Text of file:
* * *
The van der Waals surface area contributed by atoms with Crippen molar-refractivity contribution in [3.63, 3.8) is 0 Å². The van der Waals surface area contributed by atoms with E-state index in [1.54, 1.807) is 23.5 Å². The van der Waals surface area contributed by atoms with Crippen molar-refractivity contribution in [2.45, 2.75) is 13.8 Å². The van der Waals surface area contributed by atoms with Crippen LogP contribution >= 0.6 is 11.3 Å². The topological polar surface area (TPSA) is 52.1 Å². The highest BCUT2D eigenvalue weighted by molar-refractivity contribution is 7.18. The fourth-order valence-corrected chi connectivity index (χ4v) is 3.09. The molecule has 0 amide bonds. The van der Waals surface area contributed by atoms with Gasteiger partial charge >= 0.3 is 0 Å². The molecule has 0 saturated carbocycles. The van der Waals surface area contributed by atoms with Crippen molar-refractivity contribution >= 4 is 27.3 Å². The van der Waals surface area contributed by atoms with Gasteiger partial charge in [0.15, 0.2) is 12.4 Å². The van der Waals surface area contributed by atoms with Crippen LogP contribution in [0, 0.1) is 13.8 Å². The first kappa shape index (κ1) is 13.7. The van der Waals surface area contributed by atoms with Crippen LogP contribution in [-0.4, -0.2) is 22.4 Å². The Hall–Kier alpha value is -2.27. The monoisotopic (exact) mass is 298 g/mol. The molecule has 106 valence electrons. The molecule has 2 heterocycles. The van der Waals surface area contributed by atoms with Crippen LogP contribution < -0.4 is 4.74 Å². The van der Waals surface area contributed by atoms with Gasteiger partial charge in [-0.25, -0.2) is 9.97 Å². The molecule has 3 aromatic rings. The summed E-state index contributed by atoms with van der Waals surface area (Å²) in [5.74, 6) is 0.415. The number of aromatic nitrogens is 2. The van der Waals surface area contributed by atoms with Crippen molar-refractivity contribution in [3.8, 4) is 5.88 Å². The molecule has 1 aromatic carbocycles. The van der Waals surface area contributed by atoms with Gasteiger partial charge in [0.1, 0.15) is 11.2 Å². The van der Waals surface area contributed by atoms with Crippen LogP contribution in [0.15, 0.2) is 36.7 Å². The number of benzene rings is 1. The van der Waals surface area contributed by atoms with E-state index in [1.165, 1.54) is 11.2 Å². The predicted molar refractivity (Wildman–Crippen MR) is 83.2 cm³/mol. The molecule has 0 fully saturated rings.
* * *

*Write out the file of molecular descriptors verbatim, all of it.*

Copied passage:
The van der Waals surface area contributed by atoms with Crippen molar-refractivity contribution in [3.63, 3.8) is 0 Å². The van der Waals surface area contributed by atoms with E-state index in [1.54, 1.807) is 23.5 Å². The van der Waals surface area contributed by atoms with Crippen molar-refractivity contribution in [2.45, 2.75) is 13.8 Å². The van der Waals surface area contributed by atoms with Crippen LogP contribution >= 0.6 is 11.3 Å². The topological polar surface area (TPSA) is 52.1 Å². The highest BCUT2D eigenvalue weighted by molar-refractivity contribution is 7.18. The fourth-order valence-corrected chi connectivity index (χ4v) is 3.09. The molecule has 0 amide bonds. The van der Waals surface area contributed by atoms with Gasteiger partial charge >= 0.3 is 0 Å². The molecule has 0 saturated carbocycles. The van der Waals surface area contributed by atoms with Crippen molar-refractivity contribution >= 4 is 27.3 Å². The van der Waals surface area contributed by atoms with Gasteiger partial charge in [0.15, 0.2) is 12.4 Å². The van der Waals surface area contributed by atoms with Crippen LogP contribution in [0, 0.1) is 13.8 Å². The first kappa shape index (κ1) is 13.7. The van der Waals surface area contributed by atoms with Crippen LogP contribution in [-0.4, -0.2) is 22.4 Å². The Hall–Kier alpha value is -2.27. The monoisotopic (exact) mass is 298 g/mol. The molecule has 106 valence electrons. The molecule has 2 heterocycles. The van der Waals surface area contributed by atoms with Crippen LogP contribution < -0.4 is 4.74 Å². The van der Waals surface area contributed by atoms with Gasteiger partial charge in [-0.25, -0.2) is 9.97 Å². The molecule has 3 aromatic rings. The summed E-state index contributed by atoms with van der Waals surface area (Å²) in [5.74, 6) is 0.415. The number of aromatic nitrogens is 2. The van der Waals surface area contributed by atoms with Crippen molar-refractivity contribution in [3.8, 4) is 5.88 Å². The molecule has 1 aromatic carbocycles. The van der Waals surface area contributed by atoms with Gasteiger partial charge in [0.1, 0.15) is 11.2 Å². The van der Waals surface area contributed by atoms with Crippen LogP contribution in [0.15, 0.2) is 36.7 Å². The number of benzene rings is 1. The van der Waals surface area contributed by atoms with E-state index in [1.165, 1.54) is 11.2 Å². The predicted molar refractivity (Wildman–Crippen MR) is 83.2 cm³/mol. The molecule has 0 fully saturated rings.